Your silhouette can give away your position faster than you may think. By silhouette, I don’t mean your shadow that the sun casts down onto the earth, I mean the natural outline of your body.
Before we get into specifics, know that your silhouette isn’t very easily concealed. This concept will take hours/days/months to even get the basic concepts down, so start practicing the following tips ASAP.
Silhouettes are detected easier when they move from side to side. Because of this, you’ll want to make sure that you avoid any side to side movement in reference with your enemy’s visual path.
For example, if your enemy is at your 12 o’clock, you must move directly at him until you can find another terrain feature to conceal your movement elsewhere. Preferably, you’ll do this movement in the prone, as it will help conceal you much better than standing will.
If you do move in the prone, use the “skull-drag” method if at all possible. This method is called skull-dragging because you are literally dragging one side of your face across the earth because you’re so low. Stay down and use your arms and legs to slowly propel yourself forward.
The only time I won’t recommend this movement technique is when time is of the essence, because it takes painstakingly long to move even short distances when executed properly.
Face paint will assist you immensely in concealing the natural contour of your face. While I don’t recommend going all “commando” and using face paint in the city, I strongly recommend doing it in a rural environment.
In my camouflaging article, I go over how to apply face paint properly, so you don’t look like a three-year-old girl who got into her mom’s (or dad’s, I guess it’s a new world) makeup collection.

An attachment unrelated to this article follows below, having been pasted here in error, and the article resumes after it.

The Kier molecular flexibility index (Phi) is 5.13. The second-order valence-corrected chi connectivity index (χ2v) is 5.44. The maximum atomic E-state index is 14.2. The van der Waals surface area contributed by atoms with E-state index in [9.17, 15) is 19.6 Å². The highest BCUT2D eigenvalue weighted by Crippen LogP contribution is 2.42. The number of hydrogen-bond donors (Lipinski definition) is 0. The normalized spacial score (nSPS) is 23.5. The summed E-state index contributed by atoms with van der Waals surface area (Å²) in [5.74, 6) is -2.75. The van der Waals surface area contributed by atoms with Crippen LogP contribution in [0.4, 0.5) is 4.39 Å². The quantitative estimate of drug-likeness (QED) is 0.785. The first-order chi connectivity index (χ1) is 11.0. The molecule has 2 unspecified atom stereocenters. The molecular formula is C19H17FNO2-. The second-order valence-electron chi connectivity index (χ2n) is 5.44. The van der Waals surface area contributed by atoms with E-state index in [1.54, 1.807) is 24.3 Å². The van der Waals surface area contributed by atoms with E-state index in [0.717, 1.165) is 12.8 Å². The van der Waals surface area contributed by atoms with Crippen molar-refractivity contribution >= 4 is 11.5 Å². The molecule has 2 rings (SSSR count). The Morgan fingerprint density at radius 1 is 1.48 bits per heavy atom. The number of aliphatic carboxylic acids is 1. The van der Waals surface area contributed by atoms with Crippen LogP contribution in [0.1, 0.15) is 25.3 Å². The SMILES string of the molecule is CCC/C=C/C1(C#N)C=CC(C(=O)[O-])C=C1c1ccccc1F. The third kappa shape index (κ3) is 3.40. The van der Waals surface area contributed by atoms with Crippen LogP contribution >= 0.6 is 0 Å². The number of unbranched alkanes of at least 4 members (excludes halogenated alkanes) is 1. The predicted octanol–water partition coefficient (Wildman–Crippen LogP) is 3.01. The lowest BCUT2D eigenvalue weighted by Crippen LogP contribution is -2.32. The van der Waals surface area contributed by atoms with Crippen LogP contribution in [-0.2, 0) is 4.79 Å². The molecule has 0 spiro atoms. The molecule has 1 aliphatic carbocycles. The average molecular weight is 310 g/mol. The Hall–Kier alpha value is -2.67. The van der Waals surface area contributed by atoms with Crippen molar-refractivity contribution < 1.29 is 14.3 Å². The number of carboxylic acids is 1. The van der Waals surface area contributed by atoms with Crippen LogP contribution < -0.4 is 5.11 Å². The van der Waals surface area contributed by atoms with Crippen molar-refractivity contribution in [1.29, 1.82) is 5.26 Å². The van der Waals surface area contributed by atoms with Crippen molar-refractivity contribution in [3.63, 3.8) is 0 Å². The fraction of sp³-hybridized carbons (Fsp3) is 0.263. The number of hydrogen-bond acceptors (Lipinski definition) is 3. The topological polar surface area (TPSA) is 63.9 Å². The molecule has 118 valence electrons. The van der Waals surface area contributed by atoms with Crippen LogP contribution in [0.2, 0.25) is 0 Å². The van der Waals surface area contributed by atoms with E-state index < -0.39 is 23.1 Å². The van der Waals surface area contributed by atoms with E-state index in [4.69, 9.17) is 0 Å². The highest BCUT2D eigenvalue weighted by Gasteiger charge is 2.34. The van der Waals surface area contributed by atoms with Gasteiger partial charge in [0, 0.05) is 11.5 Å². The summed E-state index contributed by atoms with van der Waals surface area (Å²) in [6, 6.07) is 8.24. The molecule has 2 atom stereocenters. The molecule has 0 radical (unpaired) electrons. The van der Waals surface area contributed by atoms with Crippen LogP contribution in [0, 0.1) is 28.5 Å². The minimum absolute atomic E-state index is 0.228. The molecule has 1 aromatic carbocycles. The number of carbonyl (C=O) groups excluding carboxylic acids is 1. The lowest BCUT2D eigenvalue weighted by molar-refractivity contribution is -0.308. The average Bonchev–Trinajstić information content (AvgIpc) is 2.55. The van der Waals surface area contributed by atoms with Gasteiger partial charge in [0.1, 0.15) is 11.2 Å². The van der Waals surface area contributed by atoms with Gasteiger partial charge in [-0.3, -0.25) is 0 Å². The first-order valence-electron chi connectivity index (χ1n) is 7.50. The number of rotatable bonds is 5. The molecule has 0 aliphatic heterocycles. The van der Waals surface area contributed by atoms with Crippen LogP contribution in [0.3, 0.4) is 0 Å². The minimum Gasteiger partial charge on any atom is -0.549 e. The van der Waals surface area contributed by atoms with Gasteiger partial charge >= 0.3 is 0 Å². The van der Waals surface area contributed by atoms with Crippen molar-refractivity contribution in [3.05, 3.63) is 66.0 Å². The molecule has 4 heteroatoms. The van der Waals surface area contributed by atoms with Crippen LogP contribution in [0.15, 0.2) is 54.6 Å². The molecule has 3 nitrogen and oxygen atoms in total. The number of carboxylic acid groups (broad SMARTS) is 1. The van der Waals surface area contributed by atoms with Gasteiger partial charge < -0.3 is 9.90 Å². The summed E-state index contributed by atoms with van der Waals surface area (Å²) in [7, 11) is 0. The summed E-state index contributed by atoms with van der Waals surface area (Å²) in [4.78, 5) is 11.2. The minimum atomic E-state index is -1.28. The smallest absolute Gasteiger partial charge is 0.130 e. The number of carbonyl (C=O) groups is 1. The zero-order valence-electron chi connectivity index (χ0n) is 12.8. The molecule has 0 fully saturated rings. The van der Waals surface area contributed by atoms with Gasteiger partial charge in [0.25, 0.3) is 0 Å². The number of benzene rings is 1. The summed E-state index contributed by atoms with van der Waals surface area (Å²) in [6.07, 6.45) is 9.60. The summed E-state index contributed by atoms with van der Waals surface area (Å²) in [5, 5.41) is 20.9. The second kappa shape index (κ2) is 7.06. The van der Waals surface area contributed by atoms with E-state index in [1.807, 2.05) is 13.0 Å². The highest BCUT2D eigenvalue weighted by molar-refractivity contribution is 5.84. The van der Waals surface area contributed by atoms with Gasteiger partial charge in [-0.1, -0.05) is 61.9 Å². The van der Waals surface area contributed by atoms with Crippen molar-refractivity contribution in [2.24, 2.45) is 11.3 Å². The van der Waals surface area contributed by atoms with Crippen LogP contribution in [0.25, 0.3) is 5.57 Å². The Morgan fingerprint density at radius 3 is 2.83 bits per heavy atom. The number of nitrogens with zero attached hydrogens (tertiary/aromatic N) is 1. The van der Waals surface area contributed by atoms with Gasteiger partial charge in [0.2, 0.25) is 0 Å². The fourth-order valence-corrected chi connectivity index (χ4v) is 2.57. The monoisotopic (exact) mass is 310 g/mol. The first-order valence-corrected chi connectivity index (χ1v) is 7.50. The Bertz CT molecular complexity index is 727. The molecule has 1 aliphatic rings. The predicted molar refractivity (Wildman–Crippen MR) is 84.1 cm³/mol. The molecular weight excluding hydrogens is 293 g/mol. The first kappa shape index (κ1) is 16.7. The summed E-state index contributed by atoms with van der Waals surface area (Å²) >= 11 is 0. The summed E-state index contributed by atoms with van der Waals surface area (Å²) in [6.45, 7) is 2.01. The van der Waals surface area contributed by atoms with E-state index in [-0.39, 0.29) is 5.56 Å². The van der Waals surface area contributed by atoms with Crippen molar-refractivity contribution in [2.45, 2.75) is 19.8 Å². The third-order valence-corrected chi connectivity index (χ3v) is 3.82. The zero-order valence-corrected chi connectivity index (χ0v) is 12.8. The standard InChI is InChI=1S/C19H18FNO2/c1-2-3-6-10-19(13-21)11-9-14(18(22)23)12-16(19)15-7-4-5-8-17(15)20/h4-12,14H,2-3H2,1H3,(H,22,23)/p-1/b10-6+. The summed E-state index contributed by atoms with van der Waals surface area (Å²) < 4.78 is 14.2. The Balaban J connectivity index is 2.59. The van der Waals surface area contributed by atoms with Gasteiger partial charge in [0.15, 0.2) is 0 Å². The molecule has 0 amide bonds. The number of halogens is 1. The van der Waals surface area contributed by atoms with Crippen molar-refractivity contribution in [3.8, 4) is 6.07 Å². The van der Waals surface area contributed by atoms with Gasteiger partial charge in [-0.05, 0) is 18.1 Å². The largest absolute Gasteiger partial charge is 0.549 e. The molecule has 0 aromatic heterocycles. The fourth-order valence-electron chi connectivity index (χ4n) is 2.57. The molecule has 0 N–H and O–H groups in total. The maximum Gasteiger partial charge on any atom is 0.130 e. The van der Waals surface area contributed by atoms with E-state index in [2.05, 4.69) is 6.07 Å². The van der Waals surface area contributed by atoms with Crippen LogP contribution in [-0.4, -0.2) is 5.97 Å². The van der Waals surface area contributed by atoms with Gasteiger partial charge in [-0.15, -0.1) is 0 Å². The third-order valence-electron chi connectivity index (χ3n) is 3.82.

If you have a weapon, keep it at the low-ready position if you’re not in the prone position, meaning don’t have it diagonally positioned across your body.
The low-ready position has your weapon directly in front of you and line with your shoulder (but the muzzle is lowered) should you need to raise the muzzle and engage a target.
If you have the weapon diagonally across your body, your weapon is now an extension of your silhouette, giving you an unnatural appearance at a distance.
This is a dead giveaway to an alert enemy, so instead of your weapon being an extension of your silhouette, it should become your silhouette. Get my point?
Now that we’ve gone over the bare-minimum basics of concealment, let’s dive into the different types of terrain and their unique challenges that present themselves with them.
Don’t stress too much, the learning process is very frustrating when it comes to concealment. That’s why you practice religiously, eventually you’ll get it down enough to use in a practical scenario.
Like I stated before, there are multiple different types of terrain in a rural environment. Use these terrain features to your advantage, don’t let them use you.
Odds are, your enemy (or people you’re avoiding in general) won’t be expecting you to have this knowledge base. This gives you an immense advantage for concealment, should you do it properly.